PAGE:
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The Return of the Posies

Posted by November 7th, 2005 No Comments »

Ken found the cabernet savignon a little presumptious.NadaMucho.com Interview – The Posies
By Tyson Lynn
Q&A With Jon Auer and Ken Stringfellow

Bellingham has birthed no finer sons than Jon Auer and Ken Stringfellow.

For over 17 years, these two have made spectacular music together, apart, and, in many different iterations, as The Posies. It is under that name that Stringfellow and Auer return to the musical scene on their 2005 world-wide tour.

The Posies released their debut from Auer’s Bellingham home in 1988. Entitled Failure, it was soon picked up by the Seattle indie Pop Llama, which led to a deal with Geffen. The boys, just barely old enough to drink at this point, added the first of many drummers and bassists to their line-up, and recorded and released their major-label debut Dear 23 in 1990.

Their ’93 release, Frosting on the Beater, found them a place on college radio and on top ten lists, even as the band again cycled its bassist.

Over the next three years, the band toured, and wrote material for their next album. When Amazing Disgrace finally dropped, The Posies had another new rhythm section, making the count three bassists and two drummers. Although the press loved the album, the sales were poor, and Geffen ended up dropping the band. Rather than surrender, The Posies returned to their original label, Pop Llama, for their official swan song, 1998’s Success.

Then they called it quits. Kind of. Stringfellow and Auer still performed together occasionally, and both worked as sidemen in the revitalized Big Star. They found current bassist and drummer, Matt Harris and Darius Minwalla respectively, in 2001, but it wasn’t until earlier this year that the band headed into the studio to write, produce, and record a new album in 21 days.

Ken found the cabernet savignon a little presumptious.NadaMucho.com Interview – The Posies
By Tyson Lynn
Q&A With Jon Auer and Ken Stringfellow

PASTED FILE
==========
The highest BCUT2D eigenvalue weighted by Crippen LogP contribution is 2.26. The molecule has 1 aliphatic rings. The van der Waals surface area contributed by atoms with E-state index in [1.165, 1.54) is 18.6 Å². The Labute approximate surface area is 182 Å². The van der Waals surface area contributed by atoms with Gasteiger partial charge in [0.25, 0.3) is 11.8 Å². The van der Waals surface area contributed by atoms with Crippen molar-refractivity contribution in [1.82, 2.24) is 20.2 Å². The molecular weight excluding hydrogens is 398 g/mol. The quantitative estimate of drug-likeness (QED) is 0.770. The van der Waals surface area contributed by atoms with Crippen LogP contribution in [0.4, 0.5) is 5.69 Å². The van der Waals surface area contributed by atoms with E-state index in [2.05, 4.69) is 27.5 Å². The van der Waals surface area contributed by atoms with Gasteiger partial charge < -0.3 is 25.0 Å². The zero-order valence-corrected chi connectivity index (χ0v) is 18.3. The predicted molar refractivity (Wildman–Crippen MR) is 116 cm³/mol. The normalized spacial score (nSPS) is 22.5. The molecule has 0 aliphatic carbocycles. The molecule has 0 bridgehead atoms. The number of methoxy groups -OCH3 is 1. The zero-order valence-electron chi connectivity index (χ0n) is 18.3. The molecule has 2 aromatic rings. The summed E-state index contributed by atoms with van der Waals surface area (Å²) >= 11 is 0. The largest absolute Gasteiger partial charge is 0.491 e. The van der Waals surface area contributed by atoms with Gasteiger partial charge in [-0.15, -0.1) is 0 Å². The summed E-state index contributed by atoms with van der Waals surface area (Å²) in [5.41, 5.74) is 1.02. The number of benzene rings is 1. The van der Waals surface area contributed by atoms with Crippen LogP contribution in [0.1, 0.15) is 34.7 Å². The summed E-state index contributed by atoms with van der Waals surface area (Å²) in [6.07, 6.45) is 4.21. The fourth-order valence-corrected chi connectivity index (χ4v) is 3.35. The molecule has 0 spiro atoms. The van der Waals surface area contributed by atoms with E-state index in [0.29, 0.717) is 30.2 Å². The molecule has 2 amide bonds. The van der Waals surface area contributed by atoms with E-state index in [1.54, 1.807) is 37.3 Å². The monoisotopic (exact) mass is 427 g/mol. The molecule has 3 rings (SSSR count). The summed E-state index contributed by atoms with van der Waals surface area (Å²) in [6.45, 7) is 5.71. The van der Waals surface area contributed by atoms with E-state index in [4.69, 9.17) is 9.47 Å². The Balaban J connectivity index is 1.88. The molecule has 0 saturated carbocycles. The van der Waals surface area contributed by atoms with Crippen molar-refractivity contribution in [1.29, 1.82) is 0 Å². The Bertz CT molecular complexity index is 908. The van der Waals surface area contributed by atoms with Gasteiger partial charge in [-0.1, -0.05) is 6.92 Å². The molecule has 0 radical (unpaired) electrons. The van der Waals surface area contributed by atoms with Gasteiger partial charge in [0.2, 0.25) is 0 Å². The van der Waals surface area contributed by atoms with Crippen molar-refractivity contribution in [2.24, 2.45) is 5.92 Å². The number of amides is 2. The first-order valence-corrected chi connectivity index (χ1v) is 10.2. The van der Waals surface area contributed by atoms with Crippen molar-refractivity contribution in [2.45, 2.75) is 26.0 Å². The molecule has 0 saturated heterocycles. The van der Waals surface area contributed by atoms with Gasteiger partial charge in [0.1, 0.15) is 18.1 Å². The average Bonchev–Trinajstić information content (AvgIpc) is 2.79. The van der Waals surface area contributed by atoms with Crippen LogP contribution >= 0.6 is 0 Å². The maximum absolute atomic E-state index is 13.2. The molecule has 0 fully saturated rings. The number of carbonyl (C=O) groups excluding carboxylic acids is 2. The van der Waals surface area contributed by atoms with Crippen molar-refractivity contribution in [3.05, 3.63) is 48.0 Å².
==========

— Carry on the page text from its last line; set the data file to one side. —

Bellingham has birthed no finer sons than Jon Auer and Ken Stringfellow.

For over 17 years, these two have made spectacular music together, apart, and, in many different iterations, as The Posies. It is under that name that Stringfellow and Auer return to the musical scene on their 2005 world-wide tour.

The Posies released their debut from Auer’s Bellingham home in 1988. Entitled Failure, it was soon picked up by the Seattle indie Pop Llama, which led to a deal with Geffen. The boys, just barely old enough to drink at this point, added the first of many drummers and bassists to their line-up, and recorded and released their major-label debut Dear 23 in 1990.

Their ’93 release, Frosting on the Beater, found them a place on college radio and on top ten lists, even as the band again cycled its bassist.

Over the next three years, the band toured, and wrote material for their next album. When Amazing Disgrace finally dropped, The Posies had another new rhythm section, making the count three bassists and two drummers. Although the press loved the album, the sales were poor, and Geffen ended up dropping the band. Rather than surrender, The Posies returned to their original label, Pop Llama, for their official swan song, 1998’s Success.

Then they called it quits. Kind of. Stringfellow and Auer still performed together occasionally, and both worked as sidemen in the revitalized Big Star. They found current bassist and drummer, Matt Harris and Darius Minwalla respectively, in 2001, but it wasn’t until earlier this year that the band headed into the studio to write, produce, and record a new album in 21 days.

NadaMucho caught up with Stringfellow and Auer by cell phone traveling to their next gig.

NadaMucho: I was really surprised, first off, that you were the one to call me to set up the interview